Recent research from Legal & General indicates that over one in three of those negatively impacted financially by the pandemic are planning to revert to their lender’s standard variable rate (SVR) rather than seek a new mortgage deal.
Moneyfacts.co.uk illustrates how this may cost thousands of pounds in higher monthly repayments to those who can potentially afford it the least.
With today’s average SVR sitting at a low of 4.41% following last year’s cuts to base rate, those coming to the end of a 2-year fixed rate deal taken in March 2019 when the average rate was 2.49%, could face a rate hike of nearly 2% if they revert to their SVR.
Moneyfacts suggests that these customers could potentially save over £3,500 if they were to secure a new 2-year fixed rate deal.
Those coming off a 5-year fixed rate deal from 2016 who are looking for a similar arrangement, the equivalent average rate is 0.49% lower than when they last secured a deal which, compared to rolling onto an SVR, could reduce their outgoings on mortgage payments by over £130 per month according to Moneyfacts.
Over the 60 months of a typical 5-year fixed deal, that could equate to a total of over £8,000 saved.
Moneyfacts also say that while the average fee charged on a fixed rate mortgage is £27 higher now than this time last year, 34% of the fixed rate deals currently on offer contain no product fee, and the proportion of the market where incentives are available remains relatively stable year-on-year.
Eleanor Williams, finance expert at Moneyfacts.co.uk, said: “Households may have found themselves impacted by the coronavirus pandemic in different ways; some have been fortunate to maintain a stable income and have been able to save money, but many have had their household income adversely impacted.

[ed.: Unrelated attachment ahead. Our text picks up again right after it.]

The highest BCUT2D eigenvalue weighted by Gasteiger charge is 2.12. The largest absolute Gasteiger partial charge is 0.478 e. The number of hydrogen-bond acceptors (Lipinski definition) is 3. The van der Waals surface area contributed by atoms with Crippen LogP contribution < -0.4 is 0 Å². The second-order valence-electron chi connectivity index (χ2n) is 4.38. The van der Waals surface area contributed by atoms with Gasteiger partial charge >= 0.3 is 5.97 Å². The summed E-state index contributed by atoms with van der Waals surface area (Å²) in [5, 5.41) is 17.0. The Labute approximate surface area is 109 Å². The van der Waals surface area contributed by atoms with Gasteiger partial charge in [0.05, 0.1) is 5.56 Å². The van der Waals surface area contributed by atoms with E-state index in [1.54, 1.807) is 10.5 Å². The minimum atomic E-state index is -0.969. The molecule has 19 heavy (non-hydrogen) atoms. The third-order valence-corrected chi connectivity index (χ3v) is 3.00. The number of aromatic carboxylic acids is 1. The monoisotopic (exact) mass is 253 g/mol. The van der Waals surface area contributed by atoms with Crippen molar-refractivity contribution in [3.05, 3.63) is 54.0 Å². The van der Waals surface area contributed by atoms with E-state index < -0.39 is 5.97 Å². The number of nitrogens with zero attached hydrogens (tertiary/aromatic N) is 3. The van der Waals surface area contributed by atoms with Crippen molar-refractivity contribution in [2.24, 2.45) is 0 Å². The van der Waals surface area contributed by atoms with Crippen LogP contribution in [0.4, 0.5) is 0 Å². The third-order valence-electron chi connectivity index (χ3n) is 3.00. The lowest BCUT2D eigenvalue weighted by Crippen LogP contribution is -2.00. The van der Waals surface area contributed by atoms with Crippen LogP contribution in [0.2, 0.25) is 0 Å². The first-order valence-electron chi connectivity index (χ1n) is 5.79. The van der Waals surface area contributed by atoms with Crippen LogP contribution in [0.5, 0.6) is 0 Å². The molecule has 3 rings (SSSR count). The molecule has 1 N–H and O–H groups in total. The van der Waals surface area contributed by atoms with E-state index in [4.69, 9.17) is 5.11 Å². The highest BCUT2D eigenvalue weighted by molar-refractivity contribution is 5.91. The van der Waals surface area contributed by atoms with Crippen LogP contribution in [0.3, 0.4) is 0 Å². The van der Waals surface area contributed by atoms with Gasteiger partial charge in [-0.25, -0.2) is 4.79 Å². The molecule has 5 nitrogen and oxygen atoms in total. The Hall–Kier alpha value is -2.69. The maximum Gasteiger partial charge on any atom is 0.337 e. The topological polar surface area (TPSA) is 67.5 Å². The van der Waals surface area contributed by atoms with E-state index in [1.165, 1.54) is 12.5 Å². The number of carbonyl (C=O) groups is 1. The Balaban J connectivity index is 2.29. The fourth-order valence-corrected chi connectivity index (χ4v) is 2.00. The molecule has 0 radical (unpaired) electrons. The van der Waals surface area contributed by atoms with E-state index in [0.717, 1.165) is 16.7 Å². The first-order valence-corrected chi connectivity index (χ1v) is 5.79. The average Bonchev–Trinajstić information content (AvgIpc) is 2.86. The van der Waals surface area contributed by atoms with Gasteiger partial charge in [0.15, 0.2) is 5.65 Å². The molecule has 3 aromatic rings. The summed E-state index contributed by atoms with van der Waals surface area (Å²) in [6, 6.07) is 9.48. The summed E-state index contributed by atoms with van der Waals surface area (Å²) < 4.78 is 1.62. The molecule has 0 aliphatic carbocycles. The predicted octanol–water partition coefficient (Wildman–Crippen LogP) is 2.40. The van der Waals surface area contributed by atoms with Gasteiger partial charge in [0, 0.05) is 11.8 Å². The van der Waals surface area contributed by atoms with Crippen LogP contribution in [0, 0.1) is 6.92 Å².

“One way to save some cash could be to remortgage, especially if a borrower is on an SVR.
“At 2.57%, the overall average two-year fixed rate for all LTVs is 0.08% higher than the equivalent average rate of 2.49% for those who secured a two-year fixed rate in March 2019.
“However, rolling over onto an SVR could cost borrowers thousands of pounds more in monthly repayments.
“In fact, the difference in rate is near 2% and depending on how much equity someone has in their home, they may be able to get a two-year fixed rate deal lower than 2%.
“Those who fix now could also protect themselves from future interest rate rises and ensure a stable monthly mortgage repayment they can budget to.
“The Equity Release Council has stated that homeowners have overpaid more than £5bn of mortgage debt in the final quarter of last year, so those who secure a remortgage could then consider using some of the cash they have saved from their monthly SVR payments to reduce their outstanding debt and thus could save even more in interest overall.
“Undoubtedly, although there may be those currently struggling financially, it would be unwise for borrowers to assume that they would not be eligible for a new mortgage, even if their existing lender is unable to offer a new deal.
“Seeking independent advice from a broker who is up to date on the ever-changing mortgage sector could unveil options which may save them significant sums.
“There are “furlough friendly” lenders who may be able to assist, lenders who may have different lending criteria to their current provider, and some brokers may have access to deals which borrowers cannot obtain directly.
“Those who feel put off remortaging due to concerns around finding funds to meet associated costs should note that while the percentage of the market offering fee free deals has reduced by 6% year-on-year, there are many products available without a fee, and at 2.75%, the average rate for fee-free fixed rates is lower than the average for those which do charge a fee (2.92%).
“Equally, there are still many options which could help to reduce upfront costs, with the proportion of the market offering various incentive packages remaining fairly stable year-on-year.
The right mortgage is about more than just the initial rate offered, and advice could be invaluable in assessing what may be the best route forwards for an individual’s circumstances.”